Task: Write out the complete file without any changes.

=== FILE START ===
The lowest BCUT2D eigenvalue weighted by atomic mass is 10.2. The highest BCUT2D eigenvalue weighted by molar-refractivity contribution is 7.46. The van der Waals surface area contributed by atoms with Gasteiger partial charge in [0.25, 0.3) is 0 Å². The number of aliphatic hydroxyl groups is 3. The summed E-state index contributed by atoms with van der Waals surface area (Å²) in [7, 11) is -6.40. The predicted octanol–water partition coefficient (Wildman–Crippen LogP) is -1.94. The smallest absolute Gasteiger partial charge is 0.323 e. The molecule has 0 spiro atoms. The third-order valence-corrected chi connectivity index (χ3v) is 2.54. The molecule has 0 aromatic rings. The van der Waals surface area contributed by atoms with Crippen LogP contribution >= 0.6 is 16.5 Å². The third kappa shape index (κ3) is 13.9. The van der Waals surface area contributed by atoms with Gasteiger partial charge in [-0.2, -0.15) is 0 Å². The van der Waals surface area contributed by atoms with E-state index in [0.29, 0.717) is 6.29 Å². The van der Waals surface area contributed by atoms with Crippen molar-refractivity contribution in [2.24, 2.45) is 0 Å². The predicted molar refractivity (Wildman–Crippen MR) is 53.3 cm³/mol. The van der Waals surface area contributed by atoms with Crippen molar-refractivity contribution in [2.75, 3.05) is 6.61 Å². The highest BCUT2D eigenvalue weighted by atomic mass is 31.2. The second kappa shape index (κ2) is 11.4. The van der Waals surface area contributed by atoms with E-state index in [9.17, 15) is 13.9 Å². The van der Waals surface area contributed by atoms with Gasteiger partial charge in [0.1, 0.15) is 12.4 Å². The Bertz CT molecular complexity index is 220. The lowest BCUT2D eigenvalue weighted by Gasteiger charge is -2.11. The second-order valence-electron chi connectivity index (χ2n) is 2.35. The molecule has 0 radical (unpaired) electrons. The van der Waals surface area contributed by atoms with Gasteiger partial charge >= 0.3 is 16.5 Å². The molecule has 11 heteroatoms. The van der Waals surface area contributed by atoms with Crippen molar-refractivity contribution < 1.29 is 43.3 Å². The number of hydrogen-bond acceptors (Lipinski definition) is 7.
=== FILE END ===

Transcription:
The lowest BCUT2D eigenvalue weighted by atomic mass is 10.2. The highest BCUT2D eigenvalue weighted by molar-refractivity contribution is 7.46. The van der Waals surface area contributed by atoms with Gasteiger partial charge in [0.25, 0.3) is 0 Å². The number of aliphatic hydroxyl groups is 3. The summed E-state index contributed by atoms with van der Waals surface area (Å²) in [7, 11) is -6.40. The predicted octanol–water partition coefficient (Wildman–Crippen LogP) is -1.94. The smallest absolute Gasteiger partial charge is 0.323 e. The molecule has 0 spiro atoms. The third-order valence-corrected chi connectivity index (χ3v) is 2.54. The molecule has 0 aromatic rings. The van der Waals surface area contributed by atoms with Crippen LogP contribution >= 0.6 is 16.5 Å². The third kappa shape index (κ3) is 13.9. The van der Waals surface area contributed by atoms with Gasteiger partial charge in [-0.2, -0.15) is 0 Å². The van der Waals surface area contributed by atoms with E-state index in [0.29, 0.717) is 6.29 Å². The van der Waals surface area contributed by atoms with Crippen molar-refractivity contribution in [2.24, 2.45) is 0 Å². The predicted molar refractivity (Wildman–Crippen MR) is 53.3 cm³/mol. The van der Waals surface area contributed by atoms with Crippen molar-refractivity contribution in [2.75, 3.05) is 6.61 Å². The highest BCUT2D eigenvalue weighted by atomic mass is 31.2. The second kappa shape index (κ2) is 11.4. The van der Waals surface area contributed by atoms with E-state index in [9.17, 15) is 13.9 Å². The van der Waals surface area contributed by atoms with Gasteiger partial charge in [0.1, 0.15) is 12.4 Å². The Bertz CT molecular complexity index is 220. The lowest BCUT2D eigenvalue weighted by Gasteiger charge is -2.11. The second-order valence-electron chi connectivity index (χ2n) is 2.35. The molecule has 0 radical (unpaired) electrons. The van der Waals surface area contributed by atoms with Gasteiger partial charge >= 0.3 is 16.5 Å². The molecule has 11 heteroatoms. The van der Waals surface area contributed by atoms with Crippen molar-refractivity contribution < 1.29 is 43.3 Å². The number of hydrogen-bond acceptors (Lipinski definition) is 7.